Buying used products

Whether you are buying goods from an ad in the newspaper or online, a leaving-the-island sale or from a neighbour, remember: caveat emptor! Buyer beware!

Tips for buying used products:

  • Inspect the goods you are buying; 
  • Inquire as to the age and quality of the product and whether it is still covered by warranty. If the product is electrical, plug it in to see if it works. For mechanical or technical products, take someone with you who knows about the item, or make the sale conditional.  In the case of a car, ask for service records and it is a good idea to ask for a day to have it checked by a mechanic. Compare the mechanics’ opinion to the cost of licensing to decide if it will cost more to have it licensed than it is worth;
  • Remember that all sales are final. Once you exchange money and receive the item the sale is complete;
  • Ask for a receipt which shows what you have bought with the date, name, address and telephone number of the seller, and any conditions of sale;
  • If you pay a deposit, get a receipt and make note of the agreement you have with the seller regarding remainder of payment, collection of product and time frame.  Make sure both parties sign the agreement.

Buying used children's products

Buying second-hand children’s products is an affordable way to create a nursery. But it can also be dangerous as some items can be out of date and no longer safe if they don’t conform to product safety standards.

Do your research and choose carefully as safety is the most important issue to consider. Before using products that are used, thoroughly clean and disinfect the items.

There are children’s products, especially cribs and bassinets, that have caused deaths and have been the subject of numerous recalls. Check the recall list before you purchase any children’s product second hand.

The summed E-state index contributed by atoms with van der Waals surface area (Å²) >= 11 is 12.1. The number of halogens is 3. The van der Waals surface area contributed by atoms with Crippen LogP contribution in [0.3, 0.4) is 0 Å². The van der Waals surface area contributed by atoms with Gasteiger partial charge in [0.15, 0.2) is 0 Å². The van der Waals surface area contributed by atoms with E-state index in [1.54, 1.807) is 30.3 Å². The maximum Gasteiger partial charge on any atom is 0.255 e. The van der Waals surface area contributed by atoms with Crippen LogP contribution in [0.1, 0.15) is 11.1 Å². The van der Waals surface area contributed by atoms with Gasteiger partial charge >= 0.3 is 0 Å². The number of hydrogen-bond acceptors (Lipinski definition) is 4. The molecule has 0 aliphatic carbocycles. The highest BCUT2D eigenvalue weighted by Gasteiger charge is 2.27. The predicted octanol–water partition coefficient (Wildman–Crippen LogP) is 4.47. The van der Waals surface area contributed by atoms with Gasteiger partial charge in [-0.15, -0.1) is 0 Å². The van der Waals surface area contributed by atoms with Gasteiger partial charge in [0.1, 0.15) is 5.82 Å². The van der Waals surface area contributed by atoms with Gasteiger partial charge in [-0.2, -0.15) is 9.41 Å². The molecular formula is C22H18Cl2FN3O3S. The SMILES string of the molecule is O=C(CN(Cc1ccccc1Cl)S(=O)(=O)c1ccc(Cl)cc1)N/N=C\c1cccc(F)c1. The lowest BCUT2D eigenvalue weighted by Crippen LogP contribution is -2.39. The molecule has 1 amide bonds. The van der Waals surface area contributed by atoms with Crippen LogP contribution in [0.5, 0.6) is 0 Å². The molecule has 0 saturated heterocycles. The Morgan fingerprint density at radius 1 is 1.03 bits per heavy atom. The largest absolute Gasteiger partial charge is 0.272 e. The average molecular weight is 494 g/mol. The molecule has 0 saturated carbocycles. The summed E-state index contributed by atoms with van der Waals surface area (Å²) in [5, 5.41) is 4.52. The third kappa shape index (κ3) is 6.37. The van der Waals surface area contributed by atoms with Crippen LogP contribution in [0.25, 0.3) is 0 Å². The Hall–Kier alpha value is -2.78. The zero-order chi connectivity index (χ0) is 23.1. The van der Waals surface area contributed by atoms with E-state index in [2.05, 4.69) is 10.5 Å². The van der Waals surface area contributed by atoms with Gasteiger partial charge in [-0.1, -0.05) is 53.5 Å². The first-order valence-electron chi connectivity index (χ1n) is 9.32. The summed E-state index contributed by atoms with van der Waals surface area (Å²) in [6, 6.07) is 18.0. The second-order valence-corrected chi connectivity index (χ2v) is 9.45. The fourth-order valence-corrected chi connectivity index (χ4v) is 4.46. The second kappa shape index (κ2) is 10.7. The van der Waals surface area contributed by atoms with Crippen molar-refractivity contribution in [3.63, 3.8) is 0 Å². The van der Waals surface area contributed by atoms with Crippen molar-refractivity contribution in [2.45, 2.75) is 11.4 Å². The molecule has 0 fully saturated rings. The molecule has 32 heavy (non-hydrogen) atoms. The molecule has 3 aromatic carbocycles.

Before purchasing used children’s products consider the following:


  • Make sure the wheels are still rolling smoothly;
  • Check to see if the frame is still sturdy;
  • Test the stroller’s brakes;
  • Look closely for any damage like sharp edges or uncovered springs;
  • Verify that the stroller hasn’t been recalled by the manufacturer;
  • Check the age. Strollers that are 10 years and older are not considered safe for use. The plastics used to make the stroller begin to deteriorate at this age and the model may not comply with the current safety standards or regulations such as lead testing.


Used cribs can host a variety of hidden hazards that you may not detect. Unless the crib can be fully assembled and operates correctly, contains all the original hardware and the instructions are included, do not buy it.

If you decide to buy a used crib, follow the checklist below.

  • Make sure the crib is not the subject of a recall;
  • Slats should be spaced no more than 2 3/8 inches apart;
  • Make sure there are no missing or loose slats;
  • Do not buy a crib with drop side (millions of cribs with drop sides have been recalled);
  • Make sure the crib has a properly-sized mattress. The mattress is too small if you can fit more than two fingers between the edge of the mattress and the side of the crib. An infant can get his head or body wedged in the extra space and suffocate;
  • Corner posts are no more than 1/16 inch high. They can be catch points for objects or clothing worn by a child and cause strangulation.
  • No missing, broken or loose hardware;
  • No decorative cutouts in the headboard or footboard. Cutouts can entrap a child’s head; and
  • No unsecured mattress support hangers that can be easily dislodged. Children can be entrapped and suffocate.
  • Check that there are no broken or wobbly bars;